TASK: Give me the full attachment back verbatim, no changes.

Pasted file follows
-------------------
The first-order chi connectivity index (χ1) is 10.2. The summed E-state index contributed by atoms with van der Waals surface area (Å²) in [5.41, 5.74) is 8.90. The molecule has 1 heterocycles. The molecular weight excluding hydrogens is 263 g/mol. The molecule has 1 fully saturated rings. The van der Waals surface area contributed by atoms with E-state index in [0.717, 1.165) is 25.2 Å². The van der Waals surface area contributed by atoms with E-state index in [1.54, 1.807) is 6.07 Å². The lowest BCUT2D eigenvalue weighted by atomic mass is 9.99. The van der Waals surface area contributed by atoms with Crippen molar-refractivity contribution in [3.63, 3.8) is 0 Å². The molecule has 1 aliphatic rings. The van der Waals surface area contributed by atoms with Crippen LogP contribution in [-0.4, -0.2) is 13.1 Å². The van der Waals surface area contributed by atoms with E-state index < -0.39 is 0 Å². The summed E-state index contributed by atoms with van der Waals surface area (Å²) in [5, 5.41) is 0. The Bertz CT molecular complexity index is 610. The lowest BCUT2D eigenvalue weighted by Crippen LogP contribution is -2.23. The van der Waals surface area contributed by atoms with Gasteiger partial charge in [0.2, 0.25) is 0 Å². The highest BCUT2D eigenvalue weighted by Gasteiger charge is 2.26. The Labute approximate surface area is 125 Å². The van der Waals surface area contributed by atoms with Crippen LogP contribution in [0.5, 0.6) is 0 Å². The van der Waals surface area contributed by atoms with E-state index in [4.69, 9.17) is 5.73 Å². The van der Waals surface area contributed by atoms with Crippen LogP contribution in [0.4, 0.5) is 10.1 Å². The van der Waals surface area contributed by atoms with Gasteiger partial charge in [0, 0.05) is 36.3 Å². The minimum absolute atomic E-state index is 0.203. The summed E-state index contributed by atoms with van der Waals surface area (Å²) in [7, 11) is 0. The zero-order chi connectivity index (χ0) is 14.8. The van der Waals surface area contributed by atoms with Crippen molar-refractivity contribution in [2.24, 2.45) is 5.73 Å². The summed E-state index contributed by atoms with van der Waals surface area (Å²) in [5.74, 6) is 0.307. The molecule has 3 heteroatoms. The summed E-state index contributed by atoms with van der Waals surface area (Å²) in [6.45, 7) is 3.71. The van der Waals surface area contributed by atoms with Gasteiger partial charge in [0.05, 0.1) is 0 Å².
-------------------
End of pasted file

The first-order chi connectivity index (χ1) is 10.2. The summed E-state index contributed by atoms with van der Waals surface area (Å²) in [5.41, 5.74) is 8.90. The molecule has 1 heterocycles. The molecular weight excluding hydrogens is 263 g/mol. The molecule has 1 fully saturated rings. The van der Waals surface area contributed by atoms with E-state index in [0.717, 1.165) is 25.2 Å². The van der Waals surface area contributed by atoms with E-state index in [1.54, 1.807) is 6.07 Å². The lowest BCUT2D eigenvalue weighted by atomic mass is 9.99. The van der Waals surface area contributed by atoms with Crippen molar-refractivity contribution in [3.63, 3.8) is 0 Å². The molecule has 1 aliphatic rings. The van der Waals surface area contributed by atoms with Crippen LogP contribution in [-0.4, -0.2) is 13.1 Å². The van der Waals surface area contributed by atoms with E-state index < -0.39 is 0 Å². The summed E-state index contributed by atoms with van der Waals surface area (Å²) in [5, 5.41) is 0. The Bertz CT molecular complexity index is 610. The lowest BCUT2D eigenvalue weighted by Crippen LogP contribution is -2.23. The van der Waals surface area contributed by atoms with Gasteiger partial charge in [0.2, 0.25) is 0 Å². The highest BCUT2D eigenvalue weighted by Gasteiger charge is 2.26. The Labute approximate surface area is 125 Å². The van der Waals surface area contributed by atoms with Crippen LogP contribution in [0.5, 0.6) is 0 Å². The van der Waals surface area contributed by atoms with E-state index in [4.69, 9.17) is 5.73 Å². The van der Waals surface area contributed by atoms with Crippen LogP contribution in [0.4, 0.5) is 10.1 Å². The van der Waals surface area contributed by atoms with Gasteiger partial charge in [0, 0.05) is 36.3 Å². The minimum absolute atomic E-state index is 0.203. The summed E-state index contributed by atoms with van der Waals surface area (Å²) in [7, 11) is 0. The zero-order chi connectivity index (χ0) is 14.8. The van der Waals surface area contributed by atoms with Crippen molar-refractivity contribution in [2.24, 2.45) is 5.73 Å². The summed E-state index contributed by atoms with van der Waals surface area (Å²) in [5.74, 6) is 0.307. The molecule has 3 heteroatoms. The summed E-state index contributed by atoms with van der Waals surface area (Å²) in [6.45, 7) is 3.71. The van der Waals surface area contributed by atoms with Gasteiger partial charge in [0.05, 0.1) is 0 Å².